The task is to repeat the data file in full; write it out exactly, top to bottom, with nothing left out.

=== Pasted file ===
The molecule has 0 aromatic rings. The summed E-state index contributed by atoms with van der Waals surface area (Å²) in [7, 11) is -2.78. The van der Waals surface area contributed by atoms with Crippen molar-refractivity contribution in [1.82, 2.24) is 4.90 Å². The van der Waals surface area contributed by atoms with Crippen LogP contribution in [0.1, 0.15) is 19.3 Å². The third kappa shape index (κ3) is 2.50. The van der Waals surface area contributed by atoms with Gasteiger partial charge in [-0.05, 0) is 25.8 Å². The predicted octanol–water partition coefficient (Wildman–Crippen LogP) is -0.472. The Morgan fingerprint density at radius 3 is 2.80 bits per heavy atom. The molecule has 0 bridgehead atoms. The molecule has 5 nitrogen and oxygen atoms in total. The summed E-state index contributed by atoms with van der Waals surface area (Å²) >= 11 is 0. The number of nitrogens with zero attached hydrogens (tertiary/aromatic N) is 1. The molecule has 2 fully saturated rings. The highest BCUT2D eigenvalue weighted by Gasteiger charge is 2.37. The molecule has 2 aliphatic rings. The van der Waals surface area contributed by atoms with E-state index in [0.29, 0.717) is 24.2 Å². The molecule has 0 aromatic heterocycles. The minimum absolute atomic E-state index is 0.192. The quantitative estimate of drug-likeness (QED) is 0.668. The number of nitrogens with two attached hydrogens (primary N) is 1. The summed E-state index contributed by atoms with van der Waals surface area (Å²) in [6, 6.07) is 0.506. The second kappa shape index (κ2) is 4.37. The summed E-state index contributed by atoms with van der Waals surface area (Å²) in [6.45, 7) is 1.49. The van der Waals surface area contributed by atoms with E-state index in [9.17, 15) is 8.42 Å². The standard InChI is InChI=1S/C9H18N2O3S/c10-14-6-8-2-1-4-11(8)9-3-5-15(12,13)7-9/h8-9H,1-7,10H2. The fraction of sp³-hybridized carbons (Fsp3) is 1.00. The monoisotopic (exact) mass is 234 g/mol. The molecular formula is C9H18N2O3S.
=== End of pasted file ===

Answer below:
The molecule has 0 aromatic rings. The summed E-state index contributed by atoms with van der Waals surface area (Å²) in [7, 11) is -2.78. The van der Waals surface area contributed by atoms with Crippen molar-refractivity contribution in [1.82, 2.24) is 4.90 Å². The van der Waals surface area contributed by atoms with Crippen LogP contribution in [0.1, 0.15) is 19.3 Å². The third kappa shape index (κ3) is 2.50. The van der Waals surface area contributed by atoms with Gasteiger partial charge in [-0.05, 0) is 25.8 Å². The predicted octanol–water partition coefficient (Wildman–Crippen LogP) is -0.472. The Morgan fingerprint density at radius 3 is 2.80 bits per heavy atom. The molecule has 0 bridgehead atoms. The molecule has 5 nitrogen and oxygen atoms in total. The summed E-state index contributed by atoms with van der Waals surface area (Å²) >= 11 is 0. The number of nitrogens with zero attached hydrogens (tertiary/aromatic N) is 1. The molecule has 2 fully saturated rings. The highest BCUT2D eigenvalue weighted by Gasteiger charge is 2.37. The molecule has 2 aliphatic rings. The van der Waals surface area contributed by atoms with E-state index in [0.29, 0.717) is 24.2 Å². The molecule has 0 aromatic heterocycles. The minimum absolute atomic E-state index is 0.192. The quantitative estimate of drug-likeness (QED) is 0.668. The number of nitrogens with two attached hydrogens (primary N) is 1. The summed E-state index contributed by atoms with van der Waals surface area (Å²) in [6, 6.07) is 0.506. The second kappa shape index (κ2) is 4.37. The summed E-state index contributed by atoms with van der Waals surface area (Å²) in [6.45, 7) is 1.49. The van der Waals surface area contributed by atoms with E-state index in [9.17, 15) is 8.42 Å². The standard InChI is InChI=1S/C9H18N2O3S/c10-14-6-8-2-1-4-11(8)9-3-5-15(12,13)7-9/h8-9H,1-7,10H2. The fraction of sp³-hybridized carbons (Fsp3) is 1.00. The monoisotopic (exact) mass is 234 g/mol. The molecular formula is C9H18N2O3S.